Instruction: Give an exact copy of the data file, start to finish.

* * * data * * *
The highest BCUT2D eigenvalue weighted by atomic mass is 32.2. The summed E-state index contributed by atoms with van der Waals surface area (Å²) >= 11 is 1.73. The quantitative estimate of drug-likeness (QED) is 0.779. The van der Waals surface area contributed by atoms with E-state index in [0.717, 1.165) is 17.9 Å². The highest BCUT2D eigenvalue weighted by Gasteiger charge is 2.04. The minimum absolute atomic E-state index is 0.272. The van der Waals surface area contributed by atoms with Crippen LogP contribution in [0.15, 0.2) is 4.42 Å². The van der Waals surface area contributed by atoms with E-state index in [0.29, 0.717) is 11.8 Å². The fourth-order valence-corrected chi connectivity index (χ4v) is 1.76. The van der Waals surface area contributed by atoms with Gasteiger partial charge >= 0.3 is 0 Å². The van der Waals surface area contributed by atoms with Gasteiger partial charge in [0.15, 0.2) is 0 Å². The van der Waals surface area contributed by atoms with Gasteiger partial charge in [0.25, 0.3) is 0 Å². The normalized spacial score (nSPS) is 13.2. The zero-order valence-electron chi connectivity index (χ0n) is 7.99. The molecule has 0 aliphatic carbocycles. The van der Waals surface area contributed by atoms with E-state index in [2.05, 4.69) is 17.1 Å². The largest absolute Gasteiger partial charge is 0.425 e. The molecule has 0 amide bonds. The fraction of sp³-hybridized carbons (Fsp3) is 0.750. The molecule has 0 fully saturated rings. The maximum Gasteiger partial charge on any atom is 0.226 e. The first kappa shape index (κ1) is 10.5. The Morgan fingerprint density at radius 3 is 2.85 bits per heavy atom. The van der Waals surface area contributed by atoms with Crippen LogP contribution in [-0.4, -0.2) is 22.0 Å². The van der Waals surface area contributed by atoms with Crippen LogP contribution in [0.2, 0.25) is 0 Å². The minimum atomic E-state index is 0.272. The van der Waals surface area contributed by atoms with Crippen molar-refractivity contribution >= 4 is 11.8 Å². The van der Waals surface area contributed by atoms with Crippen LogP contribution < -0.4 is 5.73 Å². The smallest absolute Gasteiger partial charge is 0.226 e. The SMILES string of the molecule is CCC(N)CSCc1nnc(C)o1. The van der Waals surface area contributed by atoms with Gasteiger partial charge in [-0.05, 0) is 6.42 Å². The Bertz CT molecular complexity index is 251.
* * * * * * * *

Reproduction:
The highest BCUT2D eigenvalue weighted by atomic mass is 32.2. The summed E-state index contributed by atoms with van der Waals surface area (Å²) >= 11 is 1.73. The quantitative estimate of drug-likeness (QED) is 0.779. The van der Waals surface area contributed by atoms with E-state index in [0.717, 1.165) is 17.9 Å². The highest BCUT2D eigenvalue weighted by Gasteiger charge is 2.04. The minimum absolute atomic E-state index is 0.272. The van der Waals surface area contributed by atoms with Crippen LogP contribution in [0.15, 0.2) is 4.42 Å². The van der Waals surface area contributed by atoms with E-state index in [0.29, 0.717) is 11.8 Å². The fourth-order valence-corrected chi connectivity index (χ4v) is 1.76. The van der Waals surface area contributed by atoms with Gasteiger partial charge >= 0.3 is 0 Å². The van der Waals surface area contributed by atoms with Gasteiger partial charge in [0.15, 0.2) is 0 Å². The van der Waals surface area contributed by atoms with Gasteiger partial charge in [0.25, 0.3) is 0 Å². The normalized spacial score (nSPS) is 13.2. The zero-order valence-electron chi connectivity index (χ0n) is 7.99. The molecule has 0 aliphatic carbocycles. The van der Waals surface area contributed by atoms with E-state index in [2.05, 4.69) is 17.1 Å². The largest absolute Gasteiger partial charge is 0.425 e. The molecule has 0 amide bonds. The fraction of sp³-hybridized carbons (Fsp3) is 0.750. The molecule has 0 fully saturated rings. The maximum Gasteiger partial charge on any atom is 0.226 e. The first kappa shape index (κ1) is 10.5. The Morgan fingerprint density at radius 3 is 2.85 bits per heavy atom. The van der Waals surface area contributed by atoms with Crippen LogP contribution in [-0.4, -0.2) is 22.0 Å². The van der Waals surface area contributed by atoms with Crippen LogP contribution in [0.2, 0.25) is 0 Å². The minimum atomic E-state index is 0.272. The van der Waals surface area contributed by atoms with Crippen molar-refractivity contribution >= 4 is 11.8 Å². The van der Waals surface area contributed by atoms with Crippen LogP contribution < -0.4 is 5.73 Å². The smallest absolute Gasteiger partial charge is 0.226 e. The SMILES string of the molecule is CCC(N)CSCc1nnc(C)o1. The van der Waals surface area contributed by atoms with Gasteiger partial charge in [-0.05, 0) is 6.42 Å². The Bertz CT molecular complexity index is 251.